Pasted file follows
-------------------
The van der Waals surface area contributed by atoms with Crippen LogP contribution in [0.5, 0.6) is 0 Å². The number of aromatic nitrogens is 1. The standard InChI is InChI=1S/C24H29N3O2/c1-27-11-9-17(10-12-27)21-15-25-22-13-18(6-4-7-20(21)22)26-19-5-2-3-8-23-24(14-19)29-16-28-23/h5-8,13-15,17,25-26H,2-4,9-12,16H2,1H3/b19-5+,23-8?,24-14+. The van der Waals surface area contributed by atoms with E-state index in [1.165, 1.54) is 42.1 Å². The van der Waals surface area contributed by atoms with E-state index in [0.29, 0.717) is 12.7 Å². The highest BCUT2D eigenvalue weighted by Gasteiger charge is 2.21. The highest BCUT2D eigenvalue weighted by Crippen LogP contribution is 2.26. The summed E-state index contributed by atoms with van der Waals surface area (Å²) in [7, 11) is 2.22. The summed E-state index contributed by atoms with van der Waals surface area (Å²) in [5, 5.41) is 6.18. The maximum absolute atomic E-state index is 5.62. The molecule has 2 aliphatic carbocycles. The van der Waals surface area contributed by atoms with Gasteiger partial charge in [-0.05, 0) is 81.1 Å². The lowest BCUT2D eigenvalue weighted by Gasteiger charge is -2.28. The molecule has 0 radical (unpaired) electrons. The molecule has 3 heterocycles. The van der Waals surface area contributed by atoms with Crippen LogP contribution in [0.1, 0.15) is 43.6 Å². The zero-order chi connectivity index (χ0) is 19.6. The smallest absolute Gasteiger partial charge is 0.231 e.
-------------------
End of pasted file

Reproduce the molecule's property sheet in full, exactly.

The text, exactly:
The van der Waals surface area contributed by atoms with Crippen LogP contribution in [0.5, 0.6) is 0 Å². The number of aromatic nitrogens is 1. The standard InChI is InChI=1S/C24H29N3O2/c1-27-11-9-17(10-12-27)21-15-25-22-13-18(6-4-7-20(21)22)26-19-5-2-3-8-23-24(14-19)29-16-28-23/h5-8,13-15,17,25-26H,2-4,9-12,16H2,1H3/b19-5+,23-8?,24-14+. The van der Waals surface area contributed by atoms with E-state index in [1.165, 1.54) is 42.1 Å². The van der Waals surface area contributed by atoms with E-state index in [0.29, 0.717) is 12.7 Å². The highest BCUT2D eigenvalue weighted by Gasteiger charge is 2.21. The highest BCUT2D eigenvalue weighted by Crippen LogP contribution is 2.26. The summed E-state index contributed by atoms with van der Waals surface area (Å²) in [7, 11) is 2.22. The summed E-state index contributed by atoms with van der Waals surface area (Å²) in [5, 5.41) is 6.18. The maximum absolute atomic E-state index is 5.62. The molecule has 2 aliphatic carbocycles. The van der Waals surface area contributed by atoms with Gasteiger partial charge in [-0.05, 0) is 81.1 Å². The lowest BCUT2D eigenvalue weighted by Gasteiger charge is -2.28. The molecule has 0 radical (unpaired) electrons. The molecule has 3 heterocycles. The van der Waals surface area contributed by atoms with Crippen LogP contribution in [0.1, 0.15) is 43.6 Å². The zero-order chi connectivity index (χ0) is 19.6. The smallest absolute Gasteiger partial charge is 0.231 e.